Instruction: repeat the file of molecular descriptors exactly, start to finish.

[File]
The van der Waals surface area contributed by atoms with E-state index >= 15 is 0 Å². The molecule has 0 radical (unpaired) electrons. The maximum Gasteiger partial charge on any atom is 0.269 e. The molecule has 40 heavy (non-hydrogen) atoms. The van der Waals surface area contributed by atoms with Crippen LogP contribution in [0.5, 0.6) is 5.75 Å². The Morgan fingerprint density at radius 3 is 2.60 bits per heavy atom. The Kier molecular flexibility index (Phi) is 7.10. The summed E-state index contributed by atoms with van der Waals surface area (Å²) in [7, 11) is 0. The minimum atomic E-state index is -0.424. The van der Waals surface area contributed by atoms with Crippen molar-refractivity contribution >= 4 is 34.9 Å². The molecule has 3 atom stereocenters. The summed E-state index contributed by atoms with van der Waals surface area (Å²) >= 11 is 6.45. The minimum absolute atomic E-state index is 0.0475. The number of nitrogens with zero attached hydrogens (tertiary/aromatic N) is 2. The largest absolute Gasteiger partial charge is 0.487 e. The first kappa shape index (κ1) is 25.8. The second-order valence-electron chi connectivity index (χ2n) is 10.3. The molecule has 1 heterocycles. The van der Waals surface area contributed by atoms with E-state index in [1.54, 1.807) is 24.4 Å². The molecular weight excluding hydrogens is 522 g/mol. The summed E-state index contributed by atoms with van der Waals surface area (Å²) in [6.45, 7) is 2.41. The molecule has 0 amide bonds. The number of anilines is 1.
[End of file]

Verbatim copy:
The van der Waals surface area contributed by atoms with E-state index >= 15 is 0 Å². The molecule has 0 radical (unpaired) electrons. The maximum Gasteiger partial charge on any atom is 0.269 e. The molecule has 40 heavy (non-hydrogen) atoms. The van der Waals surface area contributed by atoms with Crippen LogP contribution in [0.5, 0.6) is 5.75 Å². The Morgan fingerprint density at radius 3 is 2.60 bits per heavy atom. The Kier molecular flexibility index (Phi) is 7.10. The summed E-state index contributed by atoms with van der Waals surface area (Å²) in [7, 11) is 0. The minimum atomic E-state index is -0.424. The van der Waals surface area contributed by atoms with Crippen molar-refractivity contribution >= 4 is 34.9 Å². The molecule has 3 atom stereocenters. The summed E-state index contributed by atoms with van der Waals surface area (Å²) >= 11 is 6.45. The minimum absolute atomic E-state index is 0.0475. The number of nitrogens with zero attached hydrogens (tertiary/aromatic N) is 2. The largest absolute Gasteiger partial charge is 0.487 e. The first kappa shape index (κ1) is 25.8. The second-order valence-electron chi connectivity index (χ2n) is 10.3. The molecule has 1 heterocycles. The van der Waals surface area contributed by atoms with E-state index in [1.54, 1.807) is 24.4 Å². The molecular weight excluding hydrogens is 522 g/mol. The summed E-state index contributed by atoms with van der Waals surface area (Å²) in [6.45, 7) is 2.41. The molecule has 0 amide bonds. The number of anilines is 1.